The Wow factor
If you've experienced a World of Wearable Art show and yearned for a closer look at how those spectacular garments are constructed, this museum in Nelson – the city where WOW was born – is the place to go.
For some visitors, the biggest surprise is not the frocks but the gorgeously restored classic cars on display.
You can't miss it, as they say down here. The World of Wearable Art and Classic Cars Museum is on the roundabout from Nelson airport into the city, on the main road from the West Coast, so it's highly visible.
Based on a design from a previous WOW show, the building loops around its precious contents like a silk sash. The classic car of the day, on display outside the door, is a taster for the collection within.
In the foyer, an airy cafe, opening on to a shallow pool, is a destination in itself – the perfect place for this writer to catch up with a long-lost university room-mate.
Challenging visitors at the entrance to the WOW gallery is the 2010 supreme winner Loops – a single piece of laser-cut off-white merino felt manipulated to create a lacy figure that's part clown, part shaman.
Its creators, Yogesh Chaudhary and Manas Barve, are part of a burgeoning group of winning designers from the Indian sub-continent and around the world who enter the Brancott Estate World of WearableArt Awards each year.
Around the corner into the museum proper, Susan Holmes' iconic 1996 Dragon Fish – possibly the best-known winner in WOW's 24-year history – is suspended overhead, almost like retired regimental colours in a cathedral.
It has lost none of its impact even in the company of more recent winners, such as Rodney Leong's Conversations with Guggenheim, Nadine Jaggi's Ornitho-Maia and Holmes' 2010 entry Gondwana, which uses silk dyed by renowned Australian textile artist India Flint.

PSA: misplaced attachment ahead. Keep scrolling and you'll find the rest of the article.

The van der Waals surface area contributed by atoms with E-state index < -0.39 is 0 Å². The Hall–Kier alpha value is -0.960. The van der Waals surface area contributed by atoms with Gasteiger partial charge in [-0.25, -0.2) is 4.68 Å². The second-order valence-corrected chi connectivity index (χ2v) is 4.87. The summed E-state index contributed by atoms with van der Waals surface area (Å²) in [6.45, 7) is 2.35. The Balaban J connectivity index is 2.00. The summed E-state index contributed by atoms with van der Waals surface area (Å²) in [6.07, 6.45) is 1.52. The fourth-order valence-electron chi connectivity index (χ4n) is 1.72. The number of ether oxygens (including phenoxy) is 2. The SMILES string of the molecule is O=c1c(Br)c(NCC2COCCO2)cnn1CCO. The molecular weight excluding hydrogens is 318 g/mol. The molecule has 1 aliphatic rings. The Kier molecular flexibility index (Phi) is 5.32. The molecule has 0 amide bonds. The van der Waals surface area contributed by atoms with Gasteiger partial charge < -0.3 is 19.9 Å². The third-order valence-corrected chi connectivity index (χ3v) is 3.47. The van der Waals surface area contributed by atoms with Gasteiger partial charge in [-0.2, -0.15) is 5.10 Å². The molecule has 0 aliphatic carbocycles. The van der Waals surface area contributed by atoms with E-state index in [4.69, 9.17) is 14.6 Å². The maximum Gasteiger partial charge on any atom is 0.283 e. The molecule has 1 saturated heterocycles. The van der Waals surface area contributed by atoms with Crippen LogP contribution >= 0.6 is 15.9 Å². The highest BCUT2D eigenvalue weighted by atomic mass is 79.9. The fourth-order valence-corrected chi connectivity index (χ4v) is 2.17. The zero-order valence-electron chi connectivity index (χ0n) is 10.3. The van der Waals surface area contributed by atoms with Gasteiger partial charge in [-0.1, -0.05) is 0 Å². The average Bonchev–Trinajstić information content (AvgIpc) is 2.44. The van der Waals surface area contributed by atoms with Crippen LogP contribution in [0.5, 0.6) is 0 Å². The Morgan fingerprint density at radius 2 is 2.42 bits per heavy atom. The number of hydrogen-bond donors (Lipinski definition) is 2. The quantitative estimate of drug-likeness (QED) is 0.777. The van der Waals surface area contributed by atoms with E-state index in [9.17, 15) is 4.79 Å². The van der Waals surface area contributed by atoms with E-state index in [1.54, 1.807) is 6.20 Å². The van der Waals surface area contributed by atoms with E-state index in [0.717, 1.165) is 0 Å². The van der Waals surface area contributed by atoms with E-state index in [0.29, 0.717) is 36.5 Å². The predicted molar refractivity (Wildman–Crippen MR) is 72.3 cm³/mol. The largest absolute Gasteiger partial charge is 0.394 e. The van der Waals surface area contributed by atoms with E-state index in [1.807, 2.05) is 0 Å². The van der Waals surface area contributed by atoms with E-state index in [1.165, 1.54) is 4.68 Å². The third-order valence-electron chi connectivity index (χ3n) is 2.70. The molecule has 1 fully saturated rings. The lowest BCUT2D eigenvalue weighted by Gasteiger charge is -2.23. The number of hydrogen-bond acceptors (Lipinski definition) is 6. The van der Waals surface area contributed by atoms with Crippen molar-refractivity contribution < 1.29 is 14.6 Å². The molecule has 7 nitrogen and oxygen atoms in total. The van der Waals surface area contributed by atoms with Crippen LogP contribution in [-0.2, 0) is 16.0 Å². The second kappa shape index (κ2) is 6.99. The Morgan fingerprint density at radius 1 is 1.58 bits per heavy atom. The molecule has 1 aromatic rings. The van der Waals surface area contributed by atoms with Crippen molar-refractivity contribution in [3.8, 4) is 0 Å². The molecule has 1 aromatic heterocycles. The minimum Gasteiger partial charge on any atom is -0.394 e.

The exhibition's theatrical darkness both protects against destructive light levels and adds dramatic impact to the garments, which are rotated six-monthly.
Currently on show, last year's category winners hold their own alongside stars of earlier years. The next change will be in May.
A rotating exhibit offers a scintillating selection from recent years, including items featuring budgerigars and beehives from the wildly popular Bizarre Bra category.
"Completely bonkers!" proclaims a London woman.
A totally black room comes alive with winners from Illumination Illusion, one of the sections that best allows artists and designers to, in the words of founder Suzie Moncrieff, "realise their wildest dreams". The bright daylight of the car museum, one of the largest in the southern hemisphere, is a perfect foil for the textile treasures next door.
WOW garments, such as Robina Hobbs' Bizarre Bra Traffic Stoppers, made from traffic cones, work wih a cavalcade of everything automobile, from the sleek to the silly – a 1908 Renault AX, several gleaming vintage Rolls Royces and Austin Powers' Union Jack-adorned Jag, the "Shaguar". Visitors make the most of photo opportunities – I take a snap for a couple posing inside the 1967 Mustang.
Shropshire visitors and veteran museum-goers Jean and Steve come out of the backroom Classic Collection of more than 100 cars, accessible for an extra fee, well pleased. They've seen bigger collections, they say, but none as varied as this, and they've enjoyed watching the chaps working in the restoration workshop. They're impressed by everything from the shop and corridor gallery to the lighting; they may even buy tickets for the next WOW event.
They have only one complaint: their guidebooks highlighted the fashion rather than the cars. "We nearly missed it!"
WORLD OF WEARABLEART AND CLASSIC CARS MUSEUM
Open daily 10am to 5pm 1 Cadillac Way, off Quarantine Rd, Annesbrook, Nelson 03 547 4573